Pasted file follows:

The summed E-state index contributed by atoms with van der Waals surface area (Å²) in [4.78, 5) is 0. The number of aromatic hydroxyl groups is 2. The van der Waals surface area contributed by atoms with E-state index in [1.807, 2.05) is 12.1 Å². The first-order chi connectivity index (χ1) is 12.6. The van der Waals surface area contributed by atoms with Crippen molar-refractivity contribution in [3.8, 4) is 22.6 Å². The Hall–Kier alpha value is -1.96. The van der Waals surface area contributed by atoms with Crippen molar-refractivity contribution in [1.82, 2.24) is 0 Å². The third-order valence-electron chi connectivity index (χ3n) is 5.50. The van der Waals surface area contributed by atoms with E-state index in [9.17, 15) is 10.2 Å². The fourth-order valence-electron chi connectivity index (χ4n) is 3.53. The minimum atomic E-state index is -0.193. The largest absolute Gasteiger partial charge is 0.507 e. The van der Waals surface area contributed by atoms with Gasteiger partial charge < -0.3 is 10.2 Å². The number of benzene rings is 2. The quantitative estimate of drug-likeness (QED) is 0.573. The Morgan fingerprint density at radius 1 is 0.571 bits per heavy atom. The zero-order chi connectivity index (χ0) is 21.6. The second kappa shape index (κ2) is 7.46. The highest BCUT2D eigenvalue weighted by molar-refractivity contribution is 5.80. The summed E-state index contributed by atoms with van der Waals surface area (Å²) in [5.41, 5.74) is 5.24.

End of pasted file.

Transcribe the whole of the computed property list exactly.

The summed E-state index contributed by atoms with van der Waals surface area (Å²) in [4.78, 5) is 0. The number of aromatic hydroxyl groups is 2. The van der Waals surface area contributed by atoms with E-state index in [1.807, 2.05) is 12.1 Å². The first-order chi connectivity index (χ1) is 12.6. The van der Waals surface area contributed by atoms with Crippen molar-refractivity contribution in [3.8, 4) is 22.6 Å². The Hall–Kier alpha value is -1.96. The van der Waals surface area contributed by atoms with Crippen molar-refractivity contribution in [1.82, 2.24) is 0 Å². The third-order valence-electron chi connectivity index (χ3n) is 5.50. The van der Waals surface area contributed by atoms with E-state index in [9.17, 15) is 10.2 Å². The fourth-order valence-electron chi connectivity index (χ4n) is 3.53. The minimum atomic E-state index is -0.193. The largest absolute Gasteiger partial charge is 0.507 e. The van der Waals surface area contributed by atoms with Gasteiger partial charge < -0.3 is 10.2 Å². The number of benzene rings is 2. The quantitative estimate of drug-likeness (QED) is 0.573. The Morgan fingerprint density at radius 1 is 0.571 bits per heavy atom. The zero-order chi connectivity index (χ0) is 21.6. The second kappa shape index (κ2) is 7.46. The highest BCUT2D eigenvalue weighted by molar-refractivity contribution is 5.80. The summed E-state index contributed by atoms with van der Waals surface area (Å²) in [5.41, 5.74) is 5.24.